Purple dye sample

Source: © Lydia Berger et al

The dye Tyrian purple can be produced by fermenting mucous secretions from certain species of sea snails

Chemical analysis of ancient pigment samples has helped archaeologists identify a site on the Greek island of Aegina where the dye Tyrian purple was manufactured 3600 years ago. Guided by archaeological, zoological and chemical evidence, the researchers conclude that the settlement of Cape Kolonna contained a purple dye workshop that may have practised ritual animal sacrifice.

Tyrian purple, also known as royal purple, was an extremely valuable dye associated with nobility throughout the Mediterranean region during the Bronze Age. The dye is produced by fermenting mucous secretions from sea snails. Several different species of snails can be used to make a purple dye, but only three Mediterranean species were exploited at economically relevant levels – the banded dye-murex (Hexaplex trunculus), the spiny dye-murex (Bolinus brandaris) and the red-mouthed rock shell (Stramonita haemastoma). The final shade of textiles dyed with Tyrian purple could range from greenish–blue to purple–red depending on the species of snail used, and how the fabric was processed.

Archaeologists from the University of Salzburg, Austria working at Cape Kolonna, the main settlement on the island of Aegina, found two pottery fragments with well-preserved purple pigment adhered to the interiors. HPLC-UV analysis of the samples revealed high levels of purple monobromoindigotin (MBI ) and moderate amounts of the dark red dibromoindigotin (DBI), lighter red 6,6-dibromoindirubin (DBIR) and blue indigotin (IND).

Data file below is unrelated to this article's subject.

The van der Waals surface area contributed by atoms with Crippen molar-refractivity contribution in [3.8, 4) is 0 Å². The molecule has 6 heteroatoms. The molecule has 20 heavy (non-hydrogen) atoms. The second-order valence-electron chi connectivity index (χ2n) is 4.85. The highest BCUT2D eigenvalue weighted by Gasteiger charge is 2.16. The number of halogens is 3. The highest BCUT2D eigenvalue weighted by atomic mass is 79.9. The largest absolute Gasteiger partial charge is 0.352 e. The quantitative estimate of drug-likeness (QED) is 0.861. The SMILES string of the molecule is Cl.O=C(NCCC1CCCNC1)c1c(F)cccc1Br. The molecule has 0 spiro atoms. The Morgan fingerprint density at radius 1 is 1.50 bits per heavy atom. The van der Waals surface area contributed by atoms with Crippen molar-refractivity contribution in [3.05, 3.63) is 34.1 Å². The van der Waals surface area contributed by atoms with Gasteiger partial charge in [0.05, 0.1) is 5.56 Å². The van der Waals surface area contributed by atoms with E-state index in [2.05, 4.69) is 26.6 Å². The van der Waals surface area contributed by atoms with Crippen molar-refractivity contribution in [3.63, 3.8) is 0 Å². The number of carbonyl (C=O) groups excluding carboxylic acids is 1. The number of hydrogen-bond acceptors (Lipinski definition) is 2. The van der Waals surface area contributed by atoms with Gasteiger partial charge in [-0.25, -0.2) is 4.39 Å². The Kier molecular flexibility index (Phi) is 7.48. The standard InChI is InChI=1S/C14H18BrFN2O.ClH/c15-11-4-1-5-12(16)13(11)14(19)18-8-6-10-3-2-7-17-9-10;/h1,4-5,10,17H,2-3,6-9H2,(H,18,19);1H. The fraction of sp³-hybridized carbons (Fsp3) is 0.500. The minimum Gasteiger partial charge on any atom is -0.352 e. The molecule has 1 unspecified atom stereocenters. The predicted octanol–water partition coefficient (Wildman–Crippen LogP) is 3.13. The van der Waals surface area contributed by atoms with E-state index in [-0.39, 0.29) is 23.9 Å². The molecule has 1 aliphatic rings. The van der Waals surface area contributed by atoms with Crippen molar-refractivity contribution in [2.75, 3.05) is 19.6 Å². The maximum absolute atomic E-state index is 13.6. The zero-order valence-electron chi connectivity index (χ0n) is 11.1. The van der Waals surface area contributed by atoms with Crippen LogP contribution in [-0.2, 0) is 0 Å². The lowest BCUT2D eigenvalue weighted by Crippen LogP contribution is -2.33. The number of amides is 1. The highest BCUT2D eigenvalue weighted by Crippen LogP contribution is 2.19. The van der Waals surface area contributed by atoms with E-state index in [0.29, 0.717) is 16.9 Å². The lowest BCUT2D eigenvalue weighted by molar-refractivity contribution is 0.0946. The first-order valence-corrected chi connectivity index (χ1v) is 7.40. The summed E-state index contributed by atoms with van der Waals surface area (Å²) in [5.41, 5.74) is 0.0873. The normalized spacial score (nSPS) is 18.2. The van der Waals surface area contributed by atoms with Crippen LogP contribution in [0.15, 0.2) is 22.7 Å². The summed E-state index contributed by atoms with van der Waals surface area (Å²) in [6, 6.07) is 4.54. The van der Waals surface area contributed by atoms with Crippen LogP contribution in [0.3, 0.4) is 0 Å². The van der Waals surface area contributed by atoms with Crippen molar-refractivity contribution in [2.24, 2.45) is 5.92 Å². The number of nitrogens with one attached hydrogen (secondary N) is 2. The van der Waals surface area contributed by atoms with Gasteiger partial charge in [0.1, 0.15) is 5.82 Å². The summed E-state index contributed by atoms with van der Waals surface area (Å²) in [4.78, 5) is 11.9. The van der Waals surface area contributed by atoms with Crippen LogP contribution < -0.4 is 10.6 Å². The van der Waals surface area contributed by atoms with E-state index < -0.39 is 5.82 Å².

Greece map

Source: © Lydia Berger et al

Location of the Greek island of Aegina where the Tyrian purple workshop was found

Although IND and its isomer indirubin (INR) can originate from plant dyes, the researchers found no INR in the pigment samples. This, combined with the presence of DBI, which is considered a strong identifying marker for Tyrian purple, led the authors to conclude that the excavated dye is indeed of gastropod origin. Furthermore, the high MBI and lower DBI content of the pigment suggests that the purple dye produced at Cape Kolonna was almost exclusively made from the banded dye murex.

Of the 2364 gastropod shell samples found and identified, 84% belonged to the Hexaplex genus. The researchers hypothesise that the other species represent either accidental additions to the snail catch, or snails used for food rather than dye production. While not certain, the team believes that the high homogeneity of the snail species present could indicate that they were hand harvested, as opposed to caught via baited traps.

In addition to tools and facilities for processing the sea snails, including a pit filled with shells, a grindstone and pounders, the researchers found calcined and burnt bones identified as belonging to young piglets, lambs or kids. They theorise that these young animals may have been sacrificed and burnt as offerings to protect the purple dye workshop.